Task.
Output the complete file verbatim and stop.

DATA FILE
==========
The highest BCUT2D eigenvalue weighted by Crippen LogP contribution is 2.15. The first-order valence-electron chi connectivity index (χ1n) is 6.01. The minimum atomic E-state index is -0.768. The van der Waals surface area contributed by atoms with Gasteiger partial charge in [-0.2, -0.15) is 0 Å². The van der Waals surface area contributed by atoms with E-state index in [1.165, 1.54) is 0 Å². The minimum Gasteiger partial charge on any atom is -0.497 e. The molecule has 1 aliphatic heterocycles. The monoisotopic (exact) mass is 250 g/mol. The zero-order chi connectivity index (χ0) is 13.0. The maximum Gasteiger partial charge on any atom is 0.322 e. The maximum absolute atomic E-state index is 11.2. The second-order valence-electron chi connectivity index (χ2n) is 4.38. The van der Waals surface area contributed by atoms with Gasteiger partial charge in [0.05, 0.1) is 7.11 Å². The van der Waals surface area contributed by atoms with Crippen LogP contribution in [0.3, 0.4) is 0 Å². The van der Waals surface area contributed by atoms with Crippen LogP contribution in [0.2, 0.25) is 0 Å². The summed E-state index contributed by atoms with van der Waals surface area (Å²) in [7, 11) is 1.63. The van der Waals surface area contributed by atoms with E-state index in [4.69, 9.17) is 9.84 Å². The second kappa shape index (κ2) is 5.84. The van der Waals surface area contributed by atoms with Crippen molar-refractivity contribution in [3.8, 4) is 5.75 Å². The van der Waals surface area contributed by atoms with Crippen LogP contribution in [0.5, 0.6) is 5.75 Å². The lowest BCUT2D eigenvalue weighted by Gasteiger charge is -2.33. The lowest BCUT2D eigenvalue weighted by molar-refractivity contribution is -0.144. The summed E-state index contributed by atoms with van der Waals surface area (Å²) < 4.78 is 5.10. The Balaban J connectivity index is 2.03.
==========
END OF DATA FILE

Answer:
The highest BCUT2D eigenvalue weighted by Crippen LogP contribution is 2.15. The first-order valence-electron chi connectivity index (χ1n) is 6.01. The minimum atomic E-state index is -0.768. The van der Waals surface area contributed by atoms with Gasteiger partial charge in [-0.2, -0.15) is 0 Å². The van der Waals surface area contributed by atoms with E-state index in [1.165, 1.54) is 0 Å². The minimum Gasteiger partial charge on any atom is -0.497 e. The molecule has 1 aliphatic heterocycles. The monoisotopic (exact) mass is 250 g/mol. The zero-order chi connectivity index (χ0) is 13.0. The maximum Gasteiger partial charge on any atom is 0.322 e. The maximum absolute atomic E-state index is 11.2. The second-order valence-electron chi connectivity index (χ2n) is 4.38. The van der Waals surface area contributed by atoms with Gasteiger partial charge in [0.05, 0.1) is 7.11 Å². The van der Waals surface area contributed by atoms with Crippen LogP contribution in [0.3, 0.4) is 0 Å². The van der Waals surface area contributed by atoms with Crippen LogP contribution in [0.2, 0.25) is 0 Å². The summed E-state index contributed by atoms with van der Waals surface area (Å²) in [7, 11) is 1.63. The van der Waals surface area contributed by atoms with E-state index in [4.69, 9.17) is 9.84 Å². The second kappa shape index (κ2) is 5.84. The van der Waals surface area contributed by atoms with Crippen molar-refractivity contribution in [3.8, 4) is 5.75 Å². The van der Waals surface area contributed by atoms with Crippen LogP contribution in [0.5, 0.6) is 5.75 Å². The lowest BCUT2D eigenvalue weighted by Gasteiger charge is -2.33. The lowest BCUT2D eigenvalue weighted by molar-refractivity contribution is -0.144. The summed E-state index contributed by atoms with van der Waals surface area (Å²) < 4.78 is 5.10. The Balaban J connectivity index is 2.03.